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dc.contributor.authorKaye, Sarah Jessica
dc.date.accessioned2018-07-12T18:46:42Z
dc.date.available2018-07-12T18:46:42Z
dc.date.issued1995
dc.identifier.citationSource: Dissertation Abstracts International, Volume: 56-10, Section: B, page: 5836.
dc.identifier.urihttps://yulib002.mc.yu.edu/login?url=http://gateway.proquest.com/openurl?url_ver=Z39.88-2004&rft_val_fmt=info:ofi/fmt:kev:mtx:dissertation&res_dat=xri:pqm&rft_dat=xri:pqdiss:9604910
dc.identifier.urihttps://hdl.handle.net/20.500.12202/3634
dc.description.abstractThis dissertation was an exploratory study of mothering style based on the work of Joan Raphael-Leff in the 1980s. Her work defined three orientations to mothering labelled Facilitators, Regulators and Reciprocators. Facilitators put a priority on responding to their infant's demands while Regulators put a priority on scheduling their infant's demands. Reciprocators balanced between responding to demands and regulating them.;The present study examined whether these three orientations to mothering were present in an American population and whether they differed with children of different birth order and different ages. The behavior of the children, at ages two to four, was also observed to see if the type of mothering style used in infancy influenced later behavior. Sixty mothers were interviewed about their interactions with and attitudes towards their children at two stages; retrospectively from pregnancy to one year and currently from two to four years of age. All mothers had a traditional family constellation and were not seeking psychotherapy.;This study found a differentiation of mothers on the basis of mothering style, defined by their degree of regulation of their child's routine. The largest number of mothers scored as Reciprocators, the next largest groups as Moderate Facilitators and Moderate Regulators, and the smallest groups as Extreme Facilitators and Extreme Regulators.;Several differences were found between mothers of firstborns and mothers of laterborns. Mothers of firstborns were significantly more facilitative and adapted to their infants' routines. In contrast, mothers of laterborns were significantly more reciprocative and negotiated between adapting to their infant and having the infant adapt to the family routine. Mothers of firstborns held their infants more than did mothers of laterborns.;A significant difference was found between mothering style with infants and mothering style with two to four year olds. Mothers were significantly more facilitative with their infants and more regulative with their two to four year olds.;In general, mothering style was not found to be related to the children's behaviors, although the children of Regulator mothers were significantly more cooperative.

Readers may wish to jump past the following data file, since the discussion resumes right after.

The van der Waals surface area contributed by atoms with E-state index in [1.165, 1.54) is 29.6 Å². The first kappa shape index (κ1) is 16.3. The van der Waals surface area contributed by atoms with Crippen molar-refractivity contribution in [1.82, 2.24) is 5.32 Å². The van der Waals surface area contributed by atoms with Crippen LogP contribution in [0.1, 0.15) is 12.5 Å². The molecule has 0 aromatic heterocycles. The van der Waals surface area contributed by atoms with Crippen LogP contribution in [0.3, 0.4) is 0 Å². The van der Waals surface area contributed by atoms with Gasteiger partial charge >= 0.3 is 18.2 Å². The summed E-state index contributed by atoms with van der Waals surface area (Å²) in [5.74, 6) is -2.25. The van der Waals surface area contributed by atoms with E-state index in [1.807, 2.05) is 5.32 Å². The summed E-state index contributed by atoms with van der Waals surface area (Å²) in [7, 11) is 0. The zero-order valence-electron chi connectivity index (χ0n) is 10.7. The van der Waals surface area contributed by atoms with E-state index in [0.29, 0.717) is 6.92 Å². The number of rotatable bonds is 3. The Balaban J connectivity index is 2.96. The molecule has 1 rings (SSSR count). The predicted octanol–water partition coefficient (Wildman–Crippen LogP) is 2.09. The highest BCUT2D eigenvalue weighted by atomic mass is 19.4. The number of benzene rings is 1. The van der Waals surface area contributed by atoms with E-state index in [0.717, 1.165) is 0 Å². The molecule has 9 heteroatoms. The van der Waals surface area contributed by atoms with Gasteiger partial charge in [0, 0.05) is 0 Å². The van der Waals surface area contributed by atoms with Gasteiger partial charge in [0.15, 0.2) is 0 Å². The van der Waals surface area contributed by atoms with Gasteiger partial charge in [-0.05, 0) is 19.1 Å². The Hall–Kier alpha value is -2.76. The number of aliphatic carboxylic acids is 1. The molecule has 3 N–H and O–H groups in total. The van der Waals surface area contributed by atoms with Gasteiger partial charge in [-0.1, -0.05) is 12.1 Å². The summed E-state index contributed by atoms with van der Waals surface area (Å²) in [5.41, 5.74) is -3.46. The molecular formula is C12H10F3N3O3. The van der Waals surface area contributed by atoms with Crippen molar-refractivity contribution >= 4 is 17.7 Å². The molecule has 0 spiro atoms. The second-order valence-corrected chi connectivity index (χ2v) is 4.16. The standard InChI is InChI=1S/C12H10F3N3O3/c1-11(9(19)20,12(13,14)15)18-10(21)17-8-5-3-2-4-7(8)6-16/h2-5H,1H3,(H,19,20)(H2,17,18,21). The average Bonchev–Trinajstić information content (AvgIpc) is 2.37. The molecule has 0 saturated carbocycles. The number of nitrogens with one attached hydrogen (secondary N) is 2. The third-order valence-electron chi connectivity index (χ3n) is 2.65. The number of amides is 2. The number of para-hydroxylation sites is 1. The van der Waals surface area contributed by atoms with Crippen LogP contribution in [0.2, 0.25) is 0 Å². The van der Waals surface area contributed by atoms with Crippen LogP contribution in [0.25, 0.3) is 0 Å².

dc.publisherProQuest Dissertations & Theses
dc.subjectSocial psychology.
dc.subjectDevelopmental psychology.
dc.subjectIndividual & family studies.
dc.subjectWomen's studies.
dc.titleMothering style with firstborn and laterborn children
dc.typeDissertation


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